Ri Thae Song, vice-minister of Foreign Affairs of the DPRK, issued the following press statement on September 23:
The issue of the declaration of the termination of war on the Korean peninsula has emerged again at the 76th Session of the UN General Assembly.
It holds a symbolic meaning in that it is a political declaration of the termination of the long-term ceasefire that the Korean peninsula has been in so far.
And it is clear that to declare the termination of war is what has to be dealt with for the establishment of peace-keeping mechanism on the peninsula in the future.
Nothing is more desirable than that peace comes to the Korean peninsula just by relevant parties holding a ceremony while having photos taken with the declaration document on the termination of war with no legal binding force.
But the current reality proves that the adoption of the declaration of the termination of war is something premature.
The whole world knows that the Minuteman-3 ICBM test-launches in Vandenberg air force base in California in the US mainland in February and August this year, the hasty declaration of the termination of the US-south Korea missile guidelines in May this year and the US approval for the sale of billions of dollars worth military hardware to Japan and south Korea are all targeted at the DPRK.
We are also following with alert the US recent decision to transfer a nuclear-powered submarine building technology to Australia.
No one can vouch for it that the mere declaration of the termination of war would lead to the withdrawal of the policy of hostility to the DPRK under the present situation on the peninsula inching close to a touch-and-go situation.
It is by no means accidental that some view that starting discussion about it seems difficult at the moment, given differing interests and methods of calculation of relevant parties over the declaration of the termination of war.
Underlying all the issues cropping up on the Korean peninsula is, without exception, the US policy of hostility toward the DPRK.
The US forces and a huge number of its latest war assets which have already been deployed in or are moving to the Korean peninsula and its vicinity, including the ground, waters, air and underwater, and war drills annually held under various codenames all point to the US policy of hostility to the DPRK getting more vicious day by day.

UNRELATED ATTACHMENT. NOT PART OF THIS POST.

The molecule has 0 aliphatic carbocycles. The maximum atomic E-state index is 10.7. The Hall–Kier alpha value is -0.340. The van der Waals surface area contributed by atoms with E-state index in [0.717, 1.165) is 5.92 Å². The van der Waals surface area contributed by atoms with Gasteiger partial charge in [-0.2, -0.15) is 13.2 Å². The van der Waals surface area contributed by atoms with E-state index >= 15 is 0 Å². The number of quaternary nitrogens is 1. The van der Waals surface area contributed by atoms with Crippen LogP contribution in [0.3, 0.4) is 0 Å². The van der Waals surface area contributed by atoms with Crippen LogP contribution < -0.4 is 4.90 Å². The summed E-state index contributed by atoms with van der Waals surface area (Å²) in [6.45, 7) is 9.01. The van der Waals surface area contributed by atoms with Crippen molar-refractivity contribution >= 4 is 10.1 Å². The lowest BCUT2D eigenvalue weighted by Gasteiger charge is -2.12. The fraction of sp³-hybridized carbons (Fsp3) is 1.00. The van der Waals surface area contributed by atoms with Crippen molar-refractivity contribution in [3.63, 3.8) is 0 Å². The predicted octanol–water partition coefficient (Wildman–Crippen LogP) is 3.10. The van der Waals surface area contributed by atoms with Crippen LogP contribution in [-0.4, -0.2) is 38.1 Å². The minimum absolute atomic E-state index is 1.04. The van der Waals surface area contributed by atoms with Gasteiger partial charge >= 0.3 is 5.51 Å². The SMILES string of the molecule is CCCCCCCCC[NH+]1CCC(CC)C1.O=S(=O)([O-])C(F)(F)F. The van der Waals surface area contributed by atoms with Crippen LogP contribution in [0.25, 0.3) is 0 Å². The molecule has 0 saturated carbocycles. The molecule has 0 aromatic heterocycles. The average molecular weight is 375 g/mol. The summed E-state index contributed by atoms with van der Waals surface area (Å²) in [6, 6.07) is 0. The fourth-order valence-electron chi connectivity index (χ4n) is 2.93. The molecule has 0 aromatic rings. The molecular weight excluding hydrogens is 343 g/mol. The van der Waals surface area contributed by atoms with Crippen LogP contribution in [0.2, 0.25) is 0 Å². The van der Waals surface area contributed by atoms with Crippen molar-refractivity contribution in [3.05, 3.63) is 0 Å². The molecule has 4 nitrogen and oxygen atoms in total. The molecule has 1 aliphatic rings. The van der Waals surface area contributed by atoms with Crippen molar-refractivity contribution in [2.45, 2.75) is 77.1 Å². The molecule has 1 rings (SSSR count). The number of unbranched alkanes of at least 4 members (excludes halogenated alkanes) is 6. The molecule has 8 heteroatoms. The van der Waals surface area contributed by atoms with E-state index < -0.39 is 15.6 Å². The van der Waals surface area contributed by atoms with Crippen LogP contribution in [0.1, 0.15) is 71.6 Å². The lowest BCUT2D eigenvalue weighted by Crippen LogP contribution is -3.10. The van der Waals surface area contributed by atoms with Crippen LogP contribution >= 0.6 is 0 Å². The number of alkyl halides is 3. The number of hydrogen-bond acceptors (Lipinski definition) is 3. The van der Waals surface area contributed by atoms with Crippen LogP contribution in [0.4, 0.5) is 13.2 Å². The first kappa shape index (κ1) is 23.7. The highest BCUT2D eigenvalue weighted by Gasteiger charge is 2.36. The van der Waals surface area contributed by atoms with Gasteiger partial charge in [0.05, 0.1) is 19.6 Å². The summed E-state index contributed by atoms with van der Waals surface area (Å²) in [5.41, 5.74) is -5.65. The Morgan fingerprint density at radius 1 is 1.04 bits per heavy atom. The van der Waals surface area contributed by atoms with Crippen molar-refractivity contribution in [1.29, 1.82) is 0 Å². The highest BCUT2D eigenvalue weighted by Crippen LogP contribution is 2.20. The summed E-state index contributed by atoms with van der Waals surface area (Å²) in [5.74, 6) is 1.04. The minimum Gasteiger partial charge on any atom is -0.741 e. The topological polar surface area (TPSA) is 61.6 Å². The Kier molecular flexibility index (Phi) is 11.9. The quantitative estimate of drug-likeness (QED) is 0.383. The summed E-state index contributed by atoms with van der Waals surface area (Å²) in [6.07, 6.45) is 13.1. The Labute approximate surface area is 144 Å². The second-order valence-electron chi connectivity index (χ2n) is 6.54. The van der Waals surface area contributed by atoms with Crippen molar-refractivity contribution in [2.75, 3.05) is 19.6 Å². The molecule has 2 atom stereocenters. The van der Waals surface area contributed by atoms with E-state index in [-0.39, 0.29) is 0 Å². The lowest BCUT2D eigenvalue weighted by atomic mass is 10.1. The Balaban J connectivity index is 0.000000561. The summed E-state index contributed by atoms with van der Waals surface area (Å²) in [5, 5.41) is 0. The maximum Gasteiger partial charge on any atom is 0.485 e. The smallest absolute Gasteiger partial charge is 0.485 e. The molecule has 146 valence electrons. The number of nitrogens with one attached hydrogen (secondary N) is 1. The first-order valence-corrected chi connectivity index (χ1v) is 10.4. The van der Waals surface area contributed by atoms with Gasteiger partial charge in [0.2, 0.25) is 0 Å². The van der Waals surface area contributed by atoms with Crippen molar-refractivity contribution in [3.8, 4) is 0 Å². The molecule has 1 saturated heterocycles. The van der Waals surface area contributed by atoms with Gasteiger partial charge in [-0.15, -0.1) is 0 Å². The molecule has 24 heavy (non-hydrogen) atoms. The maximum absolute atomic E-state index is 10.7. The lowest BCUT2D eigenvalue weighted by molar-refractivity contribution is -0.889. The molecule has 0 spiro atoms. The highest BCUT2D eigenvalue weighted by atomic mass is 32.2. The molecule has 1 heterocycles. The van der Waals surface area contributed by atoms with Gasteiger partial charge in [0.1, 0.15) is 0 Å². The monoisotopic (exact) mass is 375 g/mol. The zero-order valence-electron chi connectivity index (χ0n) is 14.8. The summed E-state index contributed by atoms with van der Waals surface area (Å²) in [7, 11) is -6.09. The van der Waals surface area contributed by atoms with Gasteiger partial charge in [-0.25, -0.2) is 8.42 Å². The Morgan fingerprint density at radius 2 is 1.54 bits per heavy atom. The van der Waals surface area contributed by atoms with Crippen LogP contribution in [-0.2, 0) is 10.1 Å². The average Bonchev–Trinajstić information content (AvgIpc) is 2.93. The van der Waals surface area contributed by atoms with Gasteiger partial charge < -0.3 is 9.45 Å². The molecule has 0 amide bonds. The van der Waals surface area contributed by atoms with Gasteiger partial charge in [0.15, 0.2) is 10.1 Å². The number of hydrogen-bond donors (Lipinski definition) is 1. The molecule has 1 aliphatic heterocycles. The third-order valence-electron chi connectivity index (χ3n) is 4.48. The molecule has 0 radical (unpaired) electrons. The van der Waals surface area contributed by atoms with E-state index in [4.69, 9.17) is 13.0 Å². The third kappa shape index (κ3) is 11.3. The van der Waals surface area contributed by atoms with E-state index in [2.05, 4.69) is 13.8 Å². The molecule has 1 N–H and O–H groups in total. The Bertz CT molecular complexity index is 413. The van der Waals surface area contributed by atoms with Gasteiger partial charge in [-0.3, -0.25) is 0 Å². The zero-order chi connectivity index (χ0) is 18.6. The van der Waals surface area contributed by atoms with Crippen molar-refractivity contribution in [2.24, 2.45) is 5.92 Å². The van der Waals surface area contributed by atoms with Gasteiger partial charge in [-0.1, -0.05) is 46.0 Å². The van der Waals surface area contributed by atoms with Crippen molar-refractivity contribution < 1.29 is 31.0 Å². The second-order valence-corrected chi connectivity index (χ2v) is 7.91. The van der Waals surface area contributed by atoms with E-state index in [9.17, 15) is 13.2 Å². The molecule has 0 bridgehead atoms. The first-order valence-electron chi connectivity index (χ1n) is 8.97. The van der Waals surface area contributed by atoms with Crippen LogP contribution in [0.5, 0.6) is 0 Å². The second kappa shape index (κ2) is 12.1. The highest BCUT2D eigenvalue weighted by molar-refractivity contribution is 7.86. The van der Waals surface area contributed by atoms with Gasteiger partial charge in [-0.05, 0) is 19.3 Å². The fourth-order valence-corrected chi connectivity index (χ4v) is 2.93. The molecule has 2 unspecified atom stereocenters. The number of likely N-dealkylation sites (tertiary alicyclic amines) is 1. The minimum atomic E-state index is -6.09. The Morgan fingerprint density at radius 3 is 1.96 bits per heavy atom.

The DPRK's just measures to bolster up its defence capability to cope with the US military threat to bring us down by force are described as "provocations" while the arms buildup escalated by the US and its vassal forces to threaten the DPRK is justified as "deterrent building". Such American-style double-dealing attitude is also a product of the policy of hostility to the DPRK.
Even though the termination of war is declared hundreds of times, nothing will change as long as the political circumstances around the DPRK remain unchanged and unless the US abandons its hostile policy.
On the contrary, the declaration will entail disastrous consequences of upsetting the strategic balance in the region and plunging the north and the south into an unending arms race, with the US-south Korea alliance growing stronger.
What's clear is that as long as there remains the US policy of hostility to the DPRK, the biggest stumbling block to ending the war, the termination of war will merely be nominal even if it is declared.
All facts prove that it is still too early to declare the termination of war.
It should be clearly understood that the declaration of the termination of war is of no help at all in stabilizing the situation of the Korean peninsula at the moment, but can rather be misused as a smokescreen to cover up the US policy of hostility.
We have already clarified our official stand that the declaration of the termination of war is not a "present" and it might become a mere scrap of paper in a moment according to changes in situation.
The US withdrawal of double standards and policy of hostility is top priority in stabilizing the situation of the Korean peninsula and ensuring peace on it.